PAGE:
Muslin Bags

MuslinBags

A handful of muslin bags for holding bulk food items. It should be more sturdy than those thin plastic bags as well as more environmentally friendly. You only need a bag full of flour fail once to be convinced that there has got to be a better way.

Unbleached muslin and seine twine.

Project Bags

When I was at Green Planet Yarn back in June, I came home with this cute little shopping bag.

GP_Bag

They had a selection of fabrics and I picked the these cats because I was in the midst of Carla Sonheim‘s Cats! class. I used the shopping bag as my project bag. It really is a perfect size. It is just the right size for a small project and project notes without fear of everything tumbling out if you aren’t careful.

I took some measurements. I may have even bought some fabric. But then nothing.

I didn’t do anything with it for months.

Then this weekend happened. I started a new small portable knitting project but didn’t have an empty project bag handy. Instead of looking in the stash for empty project bags that I know I have around, I dug out some stashed fabric and got to work.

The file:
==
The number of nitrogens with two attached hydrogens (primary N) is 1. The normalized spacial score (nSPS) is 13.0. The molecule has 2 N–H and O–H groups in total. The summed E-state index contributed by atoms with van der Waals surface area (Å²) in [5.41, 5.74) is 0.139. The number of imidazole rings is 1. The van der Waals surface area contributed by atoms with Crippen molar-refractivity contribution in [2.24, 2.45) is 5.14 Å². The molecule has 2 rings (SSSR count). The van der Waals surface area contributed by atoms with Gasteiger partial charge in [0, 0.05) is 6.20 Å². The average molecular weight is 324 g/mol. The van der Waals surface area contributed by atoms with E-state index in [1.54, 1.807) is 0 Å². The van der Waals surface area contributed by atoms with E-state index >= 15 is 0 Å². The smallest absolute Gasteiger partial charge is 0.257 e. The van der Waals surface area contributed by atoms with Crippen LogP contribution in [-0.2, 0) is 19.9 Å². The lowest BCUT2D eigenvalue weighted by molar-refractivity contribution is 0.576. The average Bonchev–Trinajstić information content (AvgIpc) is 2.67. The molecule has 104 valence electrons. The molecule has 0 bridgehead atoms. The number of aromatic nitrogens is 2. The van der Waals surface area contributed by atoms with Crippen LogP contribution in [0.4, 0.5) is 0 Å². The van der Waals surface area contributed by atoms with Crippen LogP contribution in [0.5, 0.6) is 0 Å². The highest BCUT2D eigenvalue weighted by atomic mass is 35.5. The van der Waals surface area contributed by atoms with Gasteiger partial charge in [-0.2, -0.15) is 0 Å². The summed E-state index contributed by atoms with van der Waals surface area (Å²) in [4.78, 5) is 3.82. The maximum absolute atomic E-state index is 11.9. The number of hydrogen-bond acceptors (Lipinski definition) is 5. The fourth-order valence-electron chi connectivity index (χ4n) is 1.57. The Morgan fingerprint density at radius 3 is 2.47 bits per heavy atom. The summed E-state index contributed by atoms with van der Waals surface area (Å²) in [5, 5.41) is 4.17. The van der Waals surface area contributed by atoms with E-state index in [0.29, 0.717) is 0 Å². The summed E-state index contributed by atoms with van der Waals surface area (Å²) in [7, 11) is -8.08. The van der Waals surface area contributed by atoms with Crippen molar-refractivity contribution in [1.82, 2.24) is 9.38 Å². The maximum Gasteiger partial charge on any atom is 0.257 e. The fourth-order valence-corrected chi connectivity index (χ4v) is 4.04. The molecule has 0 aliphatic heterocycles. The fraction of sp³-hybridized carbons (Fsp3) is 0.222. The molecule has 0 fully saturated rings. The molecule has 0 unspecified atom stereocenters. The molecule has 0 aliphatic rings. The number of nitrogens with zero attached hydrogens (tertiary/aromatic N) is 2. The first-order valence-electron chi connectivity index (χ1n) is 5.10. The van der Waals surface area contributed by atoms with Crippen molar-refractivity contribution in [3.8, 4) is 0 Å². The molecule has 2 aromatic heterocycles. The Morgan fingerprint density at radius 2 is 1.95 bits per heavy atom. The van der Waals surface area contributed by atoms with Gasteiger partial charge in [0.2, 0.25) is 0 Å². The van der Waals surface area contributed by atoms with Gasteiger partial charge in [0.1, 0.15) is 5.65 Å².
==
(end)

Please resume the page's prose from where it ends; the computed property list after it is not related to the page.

A few hours later, I had these 2 new project bags to play with. My new knitting project is already in the bicycle themed bag because I’m knitting a head/neck warmer to wear for my bike commute. Now, I have 2 cat themed project bags. And yes, they both are already adorned with cat hair.

ProjectBags

Why a couple of hours? This was the first time I made these and I was measuring and planning as I went. Next go around will definitely be faster (if I can find my notes or decipher them). I also made this batch with French seams because I was too lazy to pull the overlock machine out but I also didn’t want raw edges. Besides, the overlock would seem counter intuitive since I was using my old school Singer Featherweight. The Featherweight doesn’t do zigzag so I was stuck. But overlock would definitely have made this much faster.

Lastly, I used the sew the box corner technique (#3). It was a little finicky with the French seams and the small size. I think I would go with cut the corner method next time (#2 of the same link above).

General Notes:

  • 2 – 14″ x 14″ squares : I cut them separately instead of in a single long vertical strip (14″ x 28″) because my fabric pattern had up/down direction. I could have cut a long horizontal strip (28″ x 14″) but that would require buying a full yard of fabric. If you are making them in bulk for gifts, that is definitely an option.
  • 2 – 14″ x 2″ strips : If I were to do this again, I would cut 3″ strips. Press the 2 edges toward the center, then fold again. Press.
  • 1″ fold over edge at the top of the bag (with additional 1/4″ fold under so there are no raw edges).